20151014, 14:28  #34 
"Robert Gerbicz"
Oct 2005
Hungary
1562_{10} Posts 

20151014, 14:40  #35 
Aug 2002
8451_{10} Posts 
Vaguely related?
(Even if it isn't related, it sure is presented in an entertaining way.) 
20151014, 14:49  #36 
Aug 2002
Buenos Aires, Argentina
1446_{10} Posts 
You can read more about that on http://mathworld.wolfram.com/PrimeG...olynomial.html . But understanding it requires knowledge about Number Theory.
It is interesting to notice that this polynomial generates a lot more primes than random polynomials. This is because the values given by the Euler polynomial are never divisible by 2, 3, 5, 7, 11, 13, 17, 19, 23, 29 or 37. In the case p=2 this is easy to see because f(x) = x^2+x+41 is always odd, so f(x) is never multiple of 2. For the other cases you can use the quadratic formula: x = (1+/ sqrt(14*41)) / 2 (mod p) The argument of the square root is the discriminant: 14*41 = 163 (RDS mentioned this a few posts back). This discriminant must be a square mod p, otherwise we cannot extract the square root mod p and f(x) will not be multiple of p. By using the Jacobi symbol we can check this quickly and find that 163 is not a quadratic residue mod 3, 5, 7, 11, 13, 17, 19, 23, 29 or 37. Since most composite numbers are divisible by small primes and f(x) is never divisible by the numbers shown above, we can conclude that the density of primes is greater for this polynomial. This can be checked experimentally. In general, for most irreducible quadratic polynomial f(x) it can be shown that about half of the primes up to some bound cannot be divisors of f(x), so the density of primes is much greater than for linear polynomials. This is the explanation for the Ulam spiral. Euler polynomial is better yet in terms of density of primes, because of the set of primes not dividing the polynomial shown above. 
20151014, 15:11  #37 
Aug 2002
Buenos Aires, Argentina
2×3×241 Posts 
You can see on http://www.alpertron.com.ar/ULAM.HTM, the Ulam spiral with the polynomials that generate the diagonals and the prime numbers less than 100 that cannot divide these polynomials. You will notice that when these prime numbers are small, the diagonals have greater density of prime numbers (there are more green dots) on the spiral.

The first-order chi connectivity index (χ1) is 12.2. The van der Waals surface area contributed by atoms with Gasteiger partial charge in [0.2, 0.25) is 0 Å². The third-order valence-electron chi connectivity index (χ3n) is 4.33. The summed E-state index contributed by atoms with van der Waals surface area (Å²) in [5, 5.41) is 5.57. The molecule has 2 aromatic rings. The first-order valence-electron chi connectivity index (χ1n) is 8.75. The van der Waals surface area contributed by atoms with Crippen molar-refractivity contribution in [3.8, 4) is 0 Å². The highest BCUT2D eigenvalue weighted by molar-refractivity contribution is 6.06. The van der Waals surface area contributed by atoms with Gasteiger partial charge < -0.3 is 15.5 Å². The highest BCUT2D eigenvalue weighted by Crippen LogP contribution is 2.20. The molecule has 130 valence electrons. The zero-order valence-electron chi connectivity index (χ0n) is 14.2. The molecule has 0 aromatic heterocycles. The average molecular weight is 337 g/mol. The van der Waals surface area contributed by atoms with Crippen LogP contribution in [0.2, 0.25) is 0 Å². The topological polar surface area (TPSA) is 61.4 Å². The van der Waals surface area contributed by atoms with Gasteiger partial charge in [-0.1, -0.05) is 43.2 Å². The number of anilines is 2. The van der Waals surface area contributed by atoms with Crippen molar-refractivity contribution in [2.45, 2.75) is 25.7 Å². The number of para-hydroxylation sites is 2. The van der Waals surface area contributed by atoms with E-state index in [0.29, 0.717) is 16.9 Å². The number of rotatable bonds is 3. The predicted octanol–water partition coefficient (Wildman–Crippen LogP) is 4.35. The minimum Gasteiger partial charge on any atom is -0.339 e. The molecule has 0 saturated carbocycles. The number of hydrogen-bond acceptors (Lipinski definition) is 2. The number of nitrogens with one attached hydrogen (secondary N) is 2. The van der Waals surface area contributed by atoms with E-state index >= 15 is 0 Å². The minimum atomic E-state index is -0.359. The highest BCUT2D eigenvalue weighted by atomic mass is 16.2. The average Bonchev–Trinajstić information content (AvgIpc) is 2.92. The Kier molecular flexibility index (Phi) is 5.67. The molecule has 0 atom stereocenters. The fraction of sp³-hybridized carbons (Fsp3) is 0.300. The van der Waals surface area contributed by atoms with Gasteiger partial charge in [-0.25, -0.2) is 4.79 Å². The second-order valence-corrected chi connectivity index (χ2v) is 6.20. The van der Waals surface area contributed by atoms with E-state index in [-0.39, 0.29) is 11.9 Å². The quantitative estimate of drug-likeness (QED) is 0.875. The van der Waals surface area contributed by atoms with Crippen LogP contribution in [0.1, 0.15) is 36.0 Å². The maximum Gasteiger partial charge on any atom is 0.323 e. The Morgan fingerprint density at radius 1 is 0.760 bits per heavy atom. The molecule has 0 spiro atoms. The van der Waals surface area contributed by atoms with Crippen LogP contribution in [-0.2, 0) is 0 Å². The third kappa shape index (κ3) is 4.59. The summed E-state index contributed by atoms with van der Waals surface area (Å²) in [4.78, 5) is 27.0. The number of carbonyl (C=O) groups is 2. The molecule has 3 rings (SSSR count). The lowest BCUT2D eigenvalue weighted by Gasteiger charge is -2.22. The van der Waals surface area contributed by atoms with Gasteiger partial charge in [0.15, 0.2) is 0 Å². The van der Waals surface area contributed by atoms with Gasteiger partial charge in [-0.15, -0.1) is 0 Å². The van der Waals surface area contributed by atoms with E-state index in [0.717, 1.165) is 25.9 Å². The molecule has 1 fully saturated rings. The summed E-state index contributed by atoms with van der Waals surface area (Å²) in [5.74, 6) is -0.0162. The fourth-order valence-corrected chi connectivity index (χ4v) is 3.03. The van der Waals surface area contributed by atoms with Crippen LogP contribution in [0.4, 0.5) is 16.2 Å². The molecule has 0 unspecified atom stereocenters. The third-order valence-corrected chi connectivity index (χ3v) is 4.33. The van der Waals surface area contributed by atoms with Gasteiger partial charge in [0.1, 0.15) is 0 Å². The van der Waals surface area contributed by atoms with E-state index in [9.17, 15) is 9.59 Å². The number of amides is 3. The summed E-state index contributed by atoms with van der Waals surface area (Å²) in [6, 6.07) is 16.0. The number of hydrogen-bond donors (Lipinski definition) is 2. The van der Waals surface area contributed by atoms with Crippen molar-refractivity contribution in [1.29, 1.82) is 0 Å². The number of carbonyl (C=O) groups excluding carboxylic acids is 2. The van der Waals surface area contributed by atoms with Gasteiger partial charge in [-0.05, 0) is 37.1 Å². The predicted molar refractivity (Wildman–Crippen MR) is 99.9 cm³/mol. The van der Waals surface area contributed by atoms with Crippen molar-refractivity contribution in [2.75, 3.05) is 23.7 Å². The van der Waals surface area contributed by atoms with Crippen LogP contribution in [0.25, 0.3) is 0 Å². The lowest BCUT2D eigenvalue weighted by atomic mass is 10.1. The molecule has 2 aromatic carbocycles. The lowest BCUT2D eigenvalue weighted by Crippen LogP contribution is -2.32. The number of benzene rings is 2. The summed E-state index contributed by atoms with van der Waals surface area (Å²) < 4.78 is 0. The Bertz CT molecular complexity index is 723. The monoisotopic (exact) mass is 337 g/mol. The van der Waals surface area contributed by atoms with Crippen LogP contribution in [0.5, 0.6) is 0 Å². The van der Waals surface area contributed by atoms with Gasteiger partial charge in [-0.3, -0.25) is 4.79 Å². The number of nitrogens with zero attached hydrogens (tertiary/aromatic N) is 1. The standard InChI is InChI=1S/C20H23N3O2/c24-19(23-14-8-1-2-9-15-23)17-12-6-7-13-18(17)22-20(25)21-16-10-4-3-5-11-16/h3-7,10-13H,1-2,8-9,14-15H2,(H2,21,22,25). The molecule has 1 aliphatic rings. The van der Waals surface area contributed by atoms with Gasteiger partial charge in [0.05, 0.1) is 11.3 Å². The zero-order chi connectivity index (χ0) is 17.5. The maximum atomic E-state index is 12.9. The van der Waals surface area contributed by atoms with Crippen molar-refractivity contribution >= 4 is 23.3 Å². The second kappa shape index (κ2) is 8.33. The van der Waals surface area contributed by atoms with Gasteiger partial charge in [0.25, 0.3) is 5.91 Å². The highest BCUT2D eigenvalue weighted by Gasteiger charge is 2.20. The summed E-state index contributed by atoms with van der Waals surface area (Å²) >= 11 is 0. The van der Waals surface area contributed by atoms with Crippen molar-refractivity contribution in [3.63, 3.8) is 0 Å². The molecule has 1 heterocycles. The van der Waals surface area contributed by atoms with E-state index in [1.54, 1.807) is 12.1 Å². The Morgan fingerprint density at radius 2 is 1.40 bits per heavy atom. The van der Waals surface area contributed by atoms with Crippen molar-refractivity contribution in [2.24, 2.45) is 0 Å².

Last fiddled with by alpertron on 20151014 at 15:12 
20151014, 18:30  #38  
Nov 2003
2^{2}·5·373 Posts 
Quote:
Q(sqrt(D)) must have class number 1 (i.e. the imaginary quadratic field must be a UFD). There are only finitely many such. 

20151014, 18:52  #39 
If I May
"Chris Halsall"
Sep 2002
Barbados
2^{2}×7×373 Posts 

20151014, 21:06  #40 
Nov 2003
2^{2}×5×373 Posts 
negative, misplaced modifier
Last fiddled with by R.D. Silverman on 20151014 at 21:06 
20151014, 21:35  #41 
If I May
"Chris Halsall"
Sep 2002
Barbados
2^{2}·7·373 Posts 

20151014, 22:04  #42 
If I May
"Chris Halsall"
Sep 2002
Barbados
2^{2}·7·373 Posts 

20151014, 23:54  #43 
If I May
"Chris Halsall"
Sep 2002
Barbados
2^{2}×7×373 Posts 

20151015, 01:40  #44 
Romulan Interpreter
"name field"
Jun 2011
Thailand
7·1,423 Posts 
Chris, that is your fault, you don't know how to make Mr. Silverman reply to your posts. You should say (in reply to the post with discriminant):
"Mr. Silverman, I bet you didn't know that, you just read it in the R. Gerbicz's link in post #34" I bet he would reply to that immediately. 
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